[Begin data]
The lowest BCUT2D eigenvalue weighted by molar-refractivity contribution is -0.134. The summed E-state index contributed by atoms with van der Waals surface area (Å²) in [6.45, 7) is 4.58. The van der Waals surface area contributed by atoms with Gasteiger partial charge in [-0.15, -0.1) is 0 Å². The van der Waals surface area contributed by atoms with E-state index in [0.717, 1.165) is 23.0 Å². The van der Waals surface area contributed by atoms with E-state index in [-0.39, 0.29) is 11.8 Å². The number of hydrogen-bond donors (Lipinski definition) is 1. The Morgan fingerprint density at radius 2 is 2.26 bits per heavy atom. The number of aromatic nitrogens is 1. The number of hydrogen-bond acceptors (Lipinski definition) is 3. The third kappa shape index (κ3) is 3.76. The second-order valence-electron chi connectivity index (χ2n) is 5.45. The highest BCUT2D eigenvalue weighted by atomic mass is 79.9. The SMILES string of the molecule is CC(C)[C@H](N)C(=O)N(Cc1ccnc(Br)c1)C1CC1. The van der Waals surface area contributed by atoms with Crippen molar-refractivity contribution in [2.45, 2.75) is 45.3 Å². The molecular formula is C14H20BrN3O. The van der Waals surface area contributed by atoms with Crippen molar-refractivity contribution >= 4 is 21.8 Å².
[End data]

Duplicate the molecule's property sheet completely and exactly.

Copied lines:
The lowest BCUT2D eigenvalue weighted by molar-refractivity contribution is -0.134. The summed E-state index contributed by atoms with van der Waals surface area (Å²) in [6.45, 7) is 4.58. The van der Waals surface area contributed by atoms with Gasteiger partial charge in [-0.15, -0.1) is 0 Å². The van der Waals surface area contributed by atoms with E-state index in [0.717, 1.165) is 23.0 Å². The van der Waals surface area contributed by atoms with E-state index in [-0.39, 0.29) is 11.8 Å². The number of hydrogen-bond donors (Lipinski definition) is 1. The Morgan fingerprint density at radius 2 is 2.26 bits per heavy atom. The number of aromatic nitrogens is 1. The number of hydrogen-bond acceptors (Lipinski definition) is 3. The third kappa shape index (κ3) is 3.76. The second-order valence-electron chi connectivity index (χ2n) is 5.45. The highest BCUT2D eigenvalue weighted by atomic mass is 79.9. The SMILES string of the molecule is CC(C)[C@H](N)C(=O)N(Cc1ccnc(Br)c1)C1CC1. The van der Waals surface area contributed by atoms with Crippen molar-refractivity contribution in [2.45, 2.75) is 45.3 Å². The molecular formula is C14H20BrN3O. The van der Waals surface area contributed by atoms with Crippen molar-refractivity contribution >= 4 is 21.8 Å².